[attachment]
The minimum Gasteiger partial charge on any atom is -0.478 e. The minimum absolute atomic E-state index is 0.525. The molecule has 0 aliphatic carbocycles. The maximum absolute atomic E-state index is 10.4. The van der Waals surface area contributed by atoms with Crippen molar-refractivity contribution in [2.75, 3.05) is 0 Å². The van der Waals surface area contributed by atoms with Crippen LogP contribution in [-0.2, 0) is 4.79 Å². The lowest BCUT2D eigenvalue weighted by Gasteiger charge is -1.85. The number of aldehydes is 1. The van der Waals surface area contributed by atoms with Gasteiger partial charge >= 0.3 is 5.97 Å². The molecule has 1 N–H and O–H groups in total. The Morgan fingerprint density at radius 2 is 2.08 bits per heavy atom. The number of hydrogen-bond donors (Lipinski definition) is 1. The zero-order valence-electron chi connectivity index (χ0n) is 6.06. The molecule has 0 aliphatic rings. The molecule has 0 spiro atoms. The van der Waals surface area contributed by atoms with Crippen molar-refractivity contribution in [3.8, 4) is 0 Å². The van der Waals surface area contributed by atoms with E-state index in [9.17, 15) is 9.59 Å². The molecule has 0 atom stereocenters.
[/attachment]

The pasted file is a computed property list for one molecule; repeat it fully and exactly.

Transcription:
The minimum Gasteiger partial charge on any atom is -0.478 e. The minimum absolute atomic E-state index is 0.525. The molecule has 0 aliphatic carbocycles. The maximum absolute atomic E-state index is 10.4. The van der Waals surface area contributed by atoms with Crippen molar-refractivity contribution in [2.75, 3.05) is 0 Å². The van der Waals surface area contributed by atoms with Crippen LogP contribution in [-0.2, 0) is 4.79 Å². The lowest BCUT2D eigenvalue weighted by Gasteiger charge is -1.85. The number of aldehydes is 1. The van der Waals surface area contributed by atoms with Gasteiger partial charge >= 0.3 is 5.97 Å². The molecule has 1 N–H and O–H groups in total. The Morgan fingerprint density at radius 2 is 2.08 bits per heavy atom. The number of hydrogen-bond donors (Lipinski definition) is 1. The zero-order valence-electron chi connectivity index (χ0n) is 6.06. The molecule has 0 aliphatic rings. The molecule has 0 spiro atoms. The van der Waals surface area contributed by atoms with Crippen molar-refractivity contribution in [3.8, 4) is 0 Å². The van der Waals surface area contributed by atoms with E-state index in [9.17, 15) is 9.59 Å². The molecule has 0 atom stereocenters.